Please note that MTF50 results for APS-C and Full-Frame cameras are not cross-comparable despite the same normalized [0:1] range used to report results for both types of cameras.

 

Canon APS-C: Leica Elmarit-R 135mm f/2.8 E55 showed pretty decent performance on an APS-C body. Center image resolution was quite good throughout the aperture range, although performance peeked in the f/4-f/8 range. Border image quality was lagging somewhat, especially at wider apertures, where quality was OK, but not very impressive. Quality improved with stopped down aperture and reached its maximum around f/5.6, where the lens is capable of producing excellent 16in and decent 24in prints. Conclusion? The lens shows pretty solid overall results - it's not the best performer in its class, but certainly not a complete slouch either, falling somewhere in the top 50% bracket of all telephoto lenses tested to date.

 

 

MTF50 (Line Width/Inch on the Print) @ 135mm
MTF50 (Line Width/Inch on the Print) @ 135mm

 

Normalized raw MTF50 @ 135mm
Normalized raw MTF50 @ 135mm

 

Chromatic aberration on an APS-C body was quite low in the center, where it averaged ~0.5px across the tested aperture range, and slightly higher around borders, reaching ~1.2px at f/2.8 and gradually dropping to ~0.7px by f/11.

 

Chromatic Aberration (APS-C) @ 135mm
Chromatic Aberration (APS-C) @ 135mm

 

Here are 100% crops taken with an APS-C type Canon Digital Rebel XTi comparing image borders at f/2.8 and f/8.

 

Image borders @ 135mm (100% crop): f/2.8 vs f/8
Image borders @ 135mm (100% crop): f/2.8 vs f/8

 

Canon FF: The lens managed to produce pretty decent performance on a FF camera as well. Center image quality was excellent throughout the tested aperture range. Border performance was also quite good throughout the aperture settings, but particularly excelled in the f/4-f/8 range. Overall results are pretty consistent - border quality lags center a bit, but the difference remains more or less constant across the aperture range. Conclusion? All in all, the lens is showcasing very good performance that would meet the needs of most photographers.

 

Normalized raw MTF50 @ 135mm
Normalized raw MTF50 @ 135mm

Leica Elmarit-R 135mm f/2.8 E55 exhibited barrel distortion, but at 0.292% it can be considered pretty minimal and should not cause any problems in general photography.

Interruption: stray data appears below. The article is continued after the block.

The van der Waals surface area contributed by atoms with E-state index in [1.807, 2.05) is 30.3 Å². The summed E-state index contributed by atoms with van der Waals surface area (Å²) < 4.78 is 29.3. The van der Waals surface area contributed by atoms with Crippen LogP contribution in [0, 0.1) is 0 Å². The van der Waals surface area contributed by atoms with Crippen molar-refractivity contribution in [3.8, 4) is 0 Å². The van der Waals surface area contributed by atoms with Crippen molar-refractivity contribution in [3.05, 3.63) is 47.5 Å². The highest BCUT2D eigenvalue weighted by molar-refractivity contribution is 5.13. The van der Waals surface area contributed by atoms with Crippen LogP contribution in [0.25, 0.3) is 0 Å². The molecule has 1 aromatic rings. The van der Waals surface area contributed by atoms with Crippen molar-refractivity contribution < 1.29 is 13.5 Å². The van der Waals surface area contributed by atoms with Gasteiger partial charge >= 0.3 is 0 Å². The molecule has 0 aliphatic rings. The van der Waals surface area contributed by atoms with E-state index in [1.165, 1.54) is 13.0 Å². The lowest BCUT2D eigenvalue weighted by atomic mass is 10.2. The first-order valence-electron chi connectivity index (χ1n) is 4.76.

Distortion (FF) @ 135mm
Distortion (FF) @ 135mm

 

Chromatic aberration on a full frame body was well under control in the center, where it never exceeded ~0.5px across the entire tested aperture range. CA around borders was quite higher, especially at wider apertures - at f/2.8 CA approached ~1.2px, gradually dropping to ~0.8px by f/11.

 

Chromatic Aberration (FF) @ 135mm
Chromatic Aberration (FF) @ 135mm

Here are 100% crops taken with a full frame Canon 5D comparing image borders at f/2.8 and f/8.

 

Image borders @ 135mm (100% crop): f/2.8 vs f/8
Image borders @ 135mm (100% crop): f/2.8 vs f/8

 

Alternatives

Currently Leica offers 3 medium telephoto lenses in its lineup, one of which is actually a macro. Unfortunately, all of them are shorter telephotos - Summilux-R 80mm f/1.4, APO Summicron-R 90mm f/2 (or its older, non APO variants) and APO Macro Elmarit-R 100mm f/2.8. The next telephoto lens in Leica's lineup is an 180mm prime, so there's an '80mm gap' that currently has no alternatives. Technically speaking, Leica has three 180mm models - APO Summicron-R 180mm, APO Elmarit-R 180mm f/2.8 (including its older non APO versions) and APO Telyt-R 180mm f/3.4. Outside of the Leica SLR mount lenses, consider Carl Zeiss Sonnar T* 135mm f/2.8 and Carl Zeiss Planar T* 100mm f/2 (both in the now discontinued Contax/Yashica mount) as well as the newer Carl Zeiss Makro-Planar T* 100mm f/2 (in Nikon AiS and Pentax K mounts). Other then that, there are the obvious choices from Canon and Nikon, including excellent Canon EF 135mm f/2L USM and Nikon AF 85mm f/1.4D IF.

 

Recommendation

Despite the age of its optical formula, Leica Elmarit-R 135mm f/2.8 E55 still shows some spark. The lens showcases pretty solid performance on both full frame as well as APS-C cameras. Artifacts are mostly well under control, with CA around borders being the only exception (but even CA is not disastrous to spoil your experience). Combine that with excellent build quality and very reasonable price, and you will get a pretty good overall package. This of course assumes that you are willing to use a manual focus lens and are willing to go through additional steps of adopting it to your favorite SLR system.